How PrEP4All has adapted to meet the moment

The PrEP4All team has spent the last several years fighting for HIV/AIDS prevention and treatment access while also combatting new threats like COVID-19 and monkeypox.

In 2018, activists founded what was known as the PrEP4All Collaboration in an effort to spearhead an advocacy campaign focused on increasing affordability and access to HIV/AIDS prevention and treatment.

To this day, PrEP4All still has the same overall goal — but between the COVID-19 pandemic and the sudden emergence of monkeypox outbreak over the summer, the group has spent recent years and months juggling multiple efforts to confront new threats affecting vulnerable populations, including people living with HIV.

On the COVID front, PrEP4All led a working group to support policies focusing on the public health and economic needs of New Yorkers, produced a report outlining how the US could build vaccine manufacturing infrastructure, and stepped up in other ways to assist people during the darkest days of the health crisis.

Then, as monkeypox grabbed hold over the summer, PrEP4All held demonstrations, outlined where to get monkeypox vaccine shots, published a report highlighting racial disparities in monkeypox treatment, and demanded more testing, vaccines and treatment. The group has frequently emphasized that vaccines are only truly effective when people across the globe — not just wealthier countries — have access to them.

“We have unique expertise in addressing new and emerging pandemics and outbreaks, particularly for vulnerable communities,” said Jeremiah Johnson, who serves as PrEP4All’s acting executive director and has spent years working in HIV/AIDS advocacy. “We had to sort of take up the mantle for other pathogens even though we weren’t initially envisioning monkeypox.”

That work, of course, is far from over: Even as monkeypox begins to fade from the national spotlight following a drop in cases, PrEP4All has continued encouraging people to get jabbed at a time when vaccination rates have been stagnant. PrEp4All is also putting out social media posts calling for people to participate in studies to help researchers learn more about monkeypox treatment.

The new challenges have not distracted PrEP4All’s more direct work on HIV/AIDS issues. The team is continuing to focus on its core goal of boosting access to PrEP.

“That has still been the guiding force for the organization, and this year I specifically have been focused on leading our work for the national PrEP program,” Johnson said.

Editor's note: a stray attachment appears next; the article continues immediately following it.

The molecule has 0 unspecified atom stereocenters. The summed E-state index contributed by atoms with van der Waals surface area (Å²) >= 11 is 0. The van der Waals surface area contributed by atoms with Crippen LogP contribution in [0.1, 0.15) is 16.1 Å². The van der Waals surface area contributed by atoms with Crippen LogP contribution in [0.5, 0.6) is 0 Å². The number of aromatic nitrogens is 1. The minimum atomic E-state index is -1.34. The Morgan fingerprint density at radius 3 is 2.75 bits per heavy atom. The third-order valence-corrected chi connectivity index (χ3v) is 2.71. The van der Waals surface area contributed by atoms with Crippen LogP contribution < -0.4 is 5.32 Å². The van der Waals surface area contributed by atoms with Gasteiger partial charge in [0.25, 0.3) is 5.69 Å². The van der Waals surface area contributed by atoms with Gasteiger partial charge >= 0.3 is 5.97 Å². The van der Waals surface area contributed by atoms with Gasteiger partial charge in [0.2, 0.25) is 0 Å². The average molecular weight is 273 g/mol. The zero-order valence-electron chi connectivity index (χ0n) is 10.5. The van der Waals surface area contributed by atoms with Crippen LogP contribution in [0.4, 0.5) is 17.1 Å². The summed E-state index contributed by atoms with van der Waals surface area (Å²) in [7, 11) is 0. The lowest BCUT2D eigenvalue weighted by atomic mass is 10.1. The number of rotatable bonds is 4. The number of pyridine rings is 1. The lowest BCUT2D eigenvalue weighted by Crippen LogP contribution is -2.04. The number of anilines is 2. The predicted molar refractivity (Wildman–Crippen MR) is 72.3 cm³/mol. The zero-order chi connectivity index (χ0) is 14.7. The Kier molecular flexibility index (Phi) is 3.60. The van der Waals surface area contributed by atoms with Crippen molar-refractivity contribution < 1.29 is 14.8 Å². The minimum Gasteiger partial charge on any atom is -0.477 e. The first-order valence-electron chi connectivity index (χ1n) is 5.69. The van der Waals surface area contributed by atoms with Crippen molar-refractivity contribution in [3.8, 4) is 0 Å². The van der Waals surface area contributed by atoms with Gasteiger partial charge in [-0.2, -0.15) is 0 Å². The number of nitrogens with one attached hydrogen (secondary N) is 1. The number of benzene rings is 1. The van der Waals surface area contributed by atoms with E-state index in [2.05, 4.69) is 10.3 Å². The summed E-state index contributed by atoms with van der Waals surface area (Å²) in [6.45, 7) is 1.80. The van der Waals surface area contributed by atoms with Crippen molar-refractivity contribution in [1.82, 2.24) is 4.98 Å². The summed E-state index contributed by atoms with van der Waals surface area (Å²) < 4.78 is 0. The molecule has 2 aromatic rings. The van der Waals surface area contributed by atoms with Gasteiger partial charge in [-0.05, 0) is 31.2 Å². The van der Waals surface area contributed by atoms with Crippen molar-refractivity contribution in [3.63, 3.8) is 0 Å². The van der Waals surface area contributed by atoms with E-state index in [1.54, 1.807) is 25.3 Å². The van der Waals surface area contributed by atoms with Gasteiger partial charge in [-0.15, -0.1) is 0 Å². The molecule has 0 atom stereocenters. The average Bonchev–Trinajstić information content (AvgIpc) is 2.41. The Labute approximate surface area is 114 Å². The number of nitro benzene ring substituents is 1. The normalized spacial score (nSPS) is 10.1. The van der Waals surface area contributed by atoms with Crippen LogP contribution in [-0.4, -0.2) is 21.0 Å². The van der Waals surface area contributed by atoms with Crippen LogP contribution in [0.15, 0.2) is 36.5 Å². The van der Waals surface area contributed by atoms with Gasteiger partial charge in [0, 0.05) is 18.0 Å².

Part of the undertaking involves advocating specifically for those without insurance coverage because those populations are continuing to “fall through the cracks,” Johnson said. To that end, PrEP4All is asking Congress to fund direct services such as labs and medication. Advocates are also pushing for wider access to provider networks and funding for “telePrEP” options.

“Since PrEP was approved by the FDA 10 years ago, there have been nearly 400,000 new HIV infections,” PrEP4All wrote in a Facebook post in October. “400,000 too many. We are overdue for a national program that will meet this urgency.”

So far, PrEP4All has convened a coalition of more than 100 organizations calling for a national PrEP program and recently ran an individual sign-on letter through Grindr, generating more than 5,000 signatures from all over the country in support of a national PrEP program.

The work is also representative of the bigger picture in PrEP4All’s quest to reduce barriers to care. The group is known for denouncing the power of patents to maintain high drug prices and advocating for generic versions of medications such as PrEP.

PrEP4All’s work has helped to make a difference in a short span of time. In 2019, PrEP4All published a report showing how taxpayers foot the bill for drug research, prompting outrage among activists. Months later, the federal government filed a major lawsuit against Gilead for patent infringement.

PrEP4All has even led educational campaigns — complete with downloadable fact sheets — to fight misinformation and teach the public that generic PrEP is safe.

How exactly the group charts out its future is determined during weekly calls with PrEP4All members. PrEP4All has five staffers — Emily Bass, Kenyon Farrow, Christian Antonio, Michael Chancley, and Johnson — along with board members Peter Staley, Moises Agosto-Rosario, Milton Rodríguez, Ronica Mukerjee, and Tim Horn, according to the organization’s website.

The team meetings involve brainstorming and incorporating unique, targeted expertise to areas affecting vulnerable populations. That kind of expertise is also useful during calls with government officials and others who wield influence over public policy and health issues. This year, for example, members worked with government leaders behind the scenes to prod them on issues of importance to the community in the monkeypox fight. PrEP4All worked to encourage the Biden administration to increase access to the Jynneos monkeypox vaccine, and during those exchanges members had some “difficult and tense conversations at times” to advance those goals by raising issues in a way that government officials “weren’t prepared to deal with,” Johnson said.

“For us, we want to keep vulnerable populations at the center of what we’re focused on and we want to keep that in the center of our conversation,” Johnson explained.

Among other projects, PrEP4All hosted a “PrEP in Black America” summit earlier this year to address racial disparities surrounding PrEP intake. As part of World AIDS Day, PrEP4All plans to highlight takeaways from that summit and outline a roadmap for the future.

PrEP4All is aspiring to secure enough funding to host more summits in the future — including ones focused on different key populations. At the moment, the group is planning for 2023 and is trying to raise $25,000 from the public (PrEP4All takes no corporate donations, Johnson said).